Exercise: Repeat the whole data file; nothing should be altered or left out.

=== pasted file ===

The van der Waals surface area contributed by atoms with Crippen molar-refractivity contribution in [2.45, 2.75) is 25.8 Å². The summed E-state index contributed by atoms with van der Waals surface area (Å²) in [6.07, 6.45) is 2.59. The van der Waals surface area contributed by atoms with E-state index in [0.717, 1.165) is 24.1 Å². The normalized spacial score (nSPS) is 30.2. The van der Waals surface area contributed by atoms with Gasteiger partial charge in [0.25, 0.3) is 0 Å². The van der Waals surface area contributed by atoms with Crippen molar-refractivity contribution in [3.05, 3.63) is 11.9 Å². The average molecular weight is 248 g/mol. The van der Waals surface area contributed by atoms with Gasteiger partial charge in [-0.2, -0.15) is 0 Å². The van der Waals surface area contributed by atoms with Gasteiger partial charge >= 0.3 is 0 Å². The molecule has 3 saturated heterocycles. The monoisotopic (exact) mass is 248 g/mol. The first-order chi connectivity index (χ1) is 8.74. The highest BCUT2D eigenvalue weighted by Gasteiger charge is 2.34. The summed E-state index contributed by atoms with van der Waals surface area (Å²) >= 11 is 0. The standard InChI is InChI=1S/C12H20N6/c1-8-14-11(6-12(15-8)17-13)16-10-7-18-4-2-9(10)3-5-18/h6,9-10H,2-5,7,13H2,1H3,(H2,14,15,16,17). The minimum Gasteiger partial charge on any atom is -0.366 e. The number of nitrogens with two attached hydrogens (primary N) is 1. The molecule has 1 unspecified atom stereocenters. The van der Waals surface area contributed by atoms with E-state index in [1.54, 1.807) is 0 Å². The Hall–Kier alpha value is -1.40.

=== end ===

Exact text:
The van der Waals surface area contributed by atoms with Crippen molar-refractivity contribution in [2.45, 2.75) is 25.8 Å². The summed E-state index contributed by atoms with van der Waals surface area (Å²) in [6.07, 6.45) is 2.59. The van der Waals surface area contributed by atoms with E-state index in [0.717, 1.165) is 24.1 Å². The normalized spacial score (nSPS) is 30.2. The van der Waals surface area contributed by atoms with Gasteiger partial charge in [0.25, 0.3) is 0 Å². The van der Waals surface area contributed by atoms with Crippen molar-refractivity contribution in [3.05, 3.63) is 11.9 Å². The average molecular weight is 248 g/mol. The van der Waals surface area contributed by atoms with Gasteiger partial charge in [-0.2, -0.15) is 0 Å². The van der Waals surface area contributed by atoms with Gasteiger partial charge >= 0.3 is 0 Å². The molecule has 3 saturated heterocycles. The monoisotopic (exact) mass is 248 g/mol. The first-order chi connectivity index (χ1) is 8.74. The highest BCUT2D eigenvalue weighted by Gasteiger charge is 2.34. The summed E-state index contributed by atoms with van der Waals surface area (Å²) >= 11 is 0. The standard InChI is InChI=1S/C12H20N6/c1-8-14-11(6-12(15-8)17-13)16-10-7-18-4-2-9(10)3-5-18/h6,9-10H,2-5,7,13H2,1H3,(H2,14,15,16,17). The minimum Gasteiger partial charge on any atom is -0.366 e. The number of nitrogens with two attached hydrogens (primary N) is 1. The molecule has 1 unspecified atom stereocenters. The van der Waals surface area contributed by atoms with E-state index in [1.54, 1.807) is 0 Å². The Hall–Kier alpha value is -1.40.